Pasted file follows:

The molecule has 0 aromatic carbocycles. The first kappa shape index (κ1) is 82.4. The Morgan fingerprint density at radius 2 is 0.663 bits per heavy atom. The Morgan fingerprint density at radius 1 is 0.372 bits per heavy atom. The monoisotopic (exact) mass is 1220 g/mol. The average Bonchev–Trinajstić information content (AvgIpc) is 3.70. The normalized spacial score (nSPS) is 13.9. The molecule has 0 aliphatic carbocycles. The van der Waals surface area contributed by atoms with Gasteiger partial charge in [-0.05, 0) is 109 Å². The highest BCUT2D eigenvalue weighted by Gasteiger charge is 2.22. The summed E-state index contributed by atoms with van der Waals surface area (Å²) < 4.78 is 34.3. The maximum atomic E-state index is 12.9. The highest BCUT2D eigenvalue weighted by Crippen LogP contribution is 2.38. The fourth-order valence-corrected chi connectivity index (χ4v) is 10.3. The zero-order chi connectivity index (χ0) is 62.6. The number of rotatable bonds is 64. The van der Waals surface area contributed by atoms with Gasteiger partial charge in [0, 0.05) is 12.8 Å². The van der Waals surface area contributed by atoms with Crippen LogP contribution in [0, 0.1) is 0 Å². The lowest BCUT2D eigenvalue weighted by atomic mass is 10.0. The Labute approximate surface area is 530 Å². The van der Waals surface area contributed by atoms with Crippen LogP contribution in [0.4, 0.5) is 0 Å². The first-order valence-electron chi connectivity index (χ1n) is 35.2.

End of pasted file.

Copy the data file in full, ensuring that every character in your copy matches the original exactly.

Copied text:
The molecule has 0 aromatic carbocycles. The first kappa shape index (κ1) is 82.4. The Morgan fingerprint density at radius 2 is 0.663 bits per heavy atom. The Morgan fingerprint density at radius 1 is 0.372 bits per heavy atom. The monoisotopic (exact) mass is 1220 g/mol. The average Bonchev–Trinajstić information content (AvgIpc) is 3.70. The normalized spacial score (nSPS) is 13.9. The molecule has 0 aliphatic carbocycles. The van der Waals surface area contributed by atoms with Gasteiger partial charge in [-0.05, 0) is 109 Å². The highest BCUT2D eigenvalue weighted by Gasteiger charge is 2.22. The summed E-state index contributed by atoms with van der Waals surface area (Å²) < 4.78 is 34.3. The maximum atomic E-state index is 12.9. The highest BCUT2D eigenvalue weighted by Crippen LogP contribution is 2.38. The fourth-order valence-corrected chi connectivity index (χ4v) is 10.3. The zero-order chi connectivity index (χ0) is 62.6. The number of rotatable bonds is 64. The van der Waals surface area contributed by atoms with Gasteiger partial charge in [0, 0.05) is 12.8 Å². The van der Waals surface area contributed by atoms with Crippen LogP contribution in [0, 0.1) is 0 Å². The lowest BCUT2D eigenvalue weighted by atomic mass is 10.0. The Labute approximate surface area is 530 Å². The van der Waals surface area contributed by atoms with Crippen LogP contribution in [0.4, 0.5) is 0 Å². The first-order valence-electron chi connectivity index (χ1n) is 35.2.